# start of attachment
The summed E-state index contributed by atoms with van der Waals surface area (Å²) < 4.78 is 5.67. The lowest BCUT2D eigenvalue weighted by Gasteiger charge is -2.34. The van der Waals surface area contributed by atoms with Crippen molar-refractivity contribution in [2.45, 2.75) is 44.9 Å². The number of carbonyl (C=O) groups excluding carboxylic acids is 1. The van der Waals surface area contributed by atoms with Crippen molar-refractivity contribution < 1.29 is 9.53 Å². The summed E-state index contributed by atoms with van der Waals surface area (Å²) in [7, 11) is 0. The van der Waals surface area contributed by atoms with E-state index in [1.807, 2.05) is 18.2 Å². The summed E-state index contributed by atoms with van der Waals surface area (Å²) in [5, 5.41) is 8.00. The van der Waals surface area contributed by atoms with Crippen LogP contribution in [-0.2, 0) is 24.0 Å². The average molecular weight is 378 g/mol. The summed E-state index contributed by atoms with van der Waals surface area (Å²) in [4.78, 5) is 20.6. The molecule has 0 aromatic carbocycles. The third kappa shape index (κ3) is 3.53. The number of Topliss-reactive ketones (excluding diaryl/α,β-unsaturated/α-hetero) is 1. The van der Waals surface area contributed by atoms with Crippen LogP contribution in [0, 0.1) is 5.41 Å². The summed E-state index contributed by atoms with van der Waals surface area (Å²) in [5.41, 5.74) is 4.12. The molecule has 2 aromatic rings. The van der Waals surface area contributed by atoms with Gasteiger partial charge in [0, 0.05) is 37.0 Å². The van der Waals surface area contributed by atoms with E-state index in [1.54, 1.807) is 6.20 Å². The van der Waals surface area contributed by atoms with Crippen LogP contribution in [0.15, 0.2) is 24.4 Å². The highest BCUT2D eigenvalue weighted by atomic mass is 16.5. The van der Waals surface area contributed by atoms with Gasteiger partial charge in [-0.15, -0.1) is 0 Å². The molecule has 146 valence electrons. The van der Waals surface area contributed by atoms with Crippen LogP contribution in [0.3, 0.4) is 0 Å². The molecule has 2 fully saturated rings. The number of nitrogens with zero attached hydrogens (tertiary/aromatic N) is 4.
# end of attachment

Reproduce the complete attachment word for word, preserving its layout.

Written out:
The summed E-state index contributed by atoms with van der Waals surface area (Å²) < 4.78 is 5.67. The lowest BCUT2D eigenvalue weighted by Gasteiger charge is -2.34. The van der Waals surface area contributed by atoms with Crippen molar-refractivity contribution in [2.45, 2.75) is 44.9 Å². The number of carbonyl (C=O) groups excluding carboxylic acids is 1. The van der Waals surface area contributed by atoms with Crippen molar-refractivity contribution < 1.29 is 9.53 Å². The summed E-state index contributed by atoms with van der Waals surface area (Å²) in [7, 11) is 0. The van der Waals surface area contributed by atoms with E-state index in [1.807, 2.05) is 18.2 Å². The summed E-state index contributed by atoms with van der Waals surface area (Å²) in [5, 5.41) is 8.00. The van der Waals surface area contributed by atoms with Crippen LogP contribution in [-0.2, 0) is 24.0 Å². The average molecular weight is 378 g/mol. The summed E-state index contributed by atoms with van der Waals surface area (Å²) in [4.78, 5) is 20.6. The molecule has 0 aromatic carbocycles. The third kappa shape index (κ3) is 3.53. The number of Topliss-reactive ketones (excluding diaryl/α,β-unsaturated/α-hetero) is 1. The van der Waals surface area contributed by atoms with Crippen LogP contribution in [0, 0.1) is 5.41 Å². The summed E-state index contributed by atoms with van der Waals surface area (Å²) in [5.41, 5.74) is 4.12. The molecule has 2 aromatic rings. The van der Waals surface area contributed by atoms with Gasteiger partial charge in [0, 0.05) is 37.0 Å². The van der Waals surface area contributed by atoms with E-state index in [1.54, 1.807) is 6.20 Å². The van der Waals surface area contributed by atoms with Crippen LogP contribution in [0.15, 0.2) is 24.4 Å². The highest BCUT2D eigenvalue weighted by atomic mass is 16.5. The van der Waals surface area contributed by atoms with Gasteiger partial charge in [-0.15, -0.1) is 0 Å². The molecule has 146 valence electrons. The van der Waals surface area contributed by atoms with Crippen LogP contribution in [0.3, 0.4) is 0 Å². The molecule has 2 fully saturated rings. The number of nitrogens with zero attached hydrogens (tertiary/aromatic N) is 4.